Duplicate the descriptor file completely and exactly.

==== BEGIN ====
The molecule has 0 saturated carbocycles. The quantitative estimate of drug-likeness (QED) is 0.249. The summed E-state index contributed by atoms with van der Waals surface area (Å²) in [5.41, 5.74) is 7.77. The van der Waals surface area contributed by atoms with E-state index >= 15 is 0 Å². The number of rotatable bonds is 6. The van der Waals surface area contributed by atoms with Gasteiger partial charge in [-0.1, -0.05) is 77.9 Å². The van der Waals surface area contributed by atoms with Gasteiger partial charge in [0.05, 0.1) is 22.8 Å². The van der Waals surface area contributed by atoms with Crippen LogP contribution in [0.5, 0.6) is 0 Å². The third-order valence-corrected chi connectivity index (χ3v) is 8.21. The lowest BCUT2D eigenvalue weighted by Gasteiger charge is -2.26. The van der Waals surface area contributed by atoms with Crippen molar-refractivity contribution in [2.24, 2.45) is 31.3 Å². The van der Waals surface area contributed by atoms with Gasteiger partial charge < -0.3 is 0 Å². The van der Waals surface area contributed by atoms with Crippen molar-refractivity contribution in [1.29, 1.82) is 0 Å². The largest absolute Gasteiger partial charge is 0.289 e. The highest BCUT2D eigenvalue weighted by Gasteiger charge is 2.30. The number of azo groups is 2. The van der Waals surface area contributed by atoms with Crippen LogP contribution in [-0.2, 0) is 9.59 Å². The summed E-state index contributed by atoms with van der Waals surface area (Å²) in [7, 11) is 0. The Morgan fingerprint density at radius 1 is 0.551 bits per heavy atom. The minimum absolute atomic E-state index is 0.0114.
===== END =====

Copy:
The molecule has 0 saturated carbocycles. The quantitative estimate of drug-likeness (QED) is 0.249. The summed E-state index contributed by atoms with van der Waals surface area (Å²) in [5.41, 5.74) is 7.77. The van der Waals surface area contributed by atoms with E-state index >= 15 is 0 Å². The number of rotatable bonds is 6. The van der Waals surface area contributed by atoms with Gasteiger partial charge in [-0.1, -0.05) is 77.9 Å². The van der Waals surface area contributed by atoms with Gasteiger partial charge in [0.05, 0.1) is 22.8 Å². The van der Waals surface area contributed by atoms with Crippen LogP contribution in [0.5, 0.6) is 0 Å². The third-order valence-corrected chi connectivity index (χ3v) is 8.21. The lowest BCUT2D eigenvalue weighted by Gasteiger charge is -2.26. The van der Waals surface area contributed by atoms with Crippen molar-refractivity contribution in [2.24, 2.45) is 31.3 Å². The van der Waals surface area contributed by atoms with Gasteiger partial charge < -0.3 is 0 Å². The van der Waals surface area contributed by atoms with Crippen molar-refractivity contribution in [1.29, 1.82) is 0 Å². The largest absolute Gasteiger partial charge is 0.289 e. The highest BCUT2D eigenvalue weighted by Gasteiger charge is 2.30. The number of azo groups is 2. The van der Waals surface area contributed by atoms with Crippen LogP contribution in [-0.2, 0) is 9.59 Å². The summed E-state index contributed by atoms with van der Waals surface area (Å²) in [7, 11) is 0. The Morgan fingerprint density at radius 1 is 0.551 bits per heavy atom. The minimum absolute atomic E-state index is 0.0114.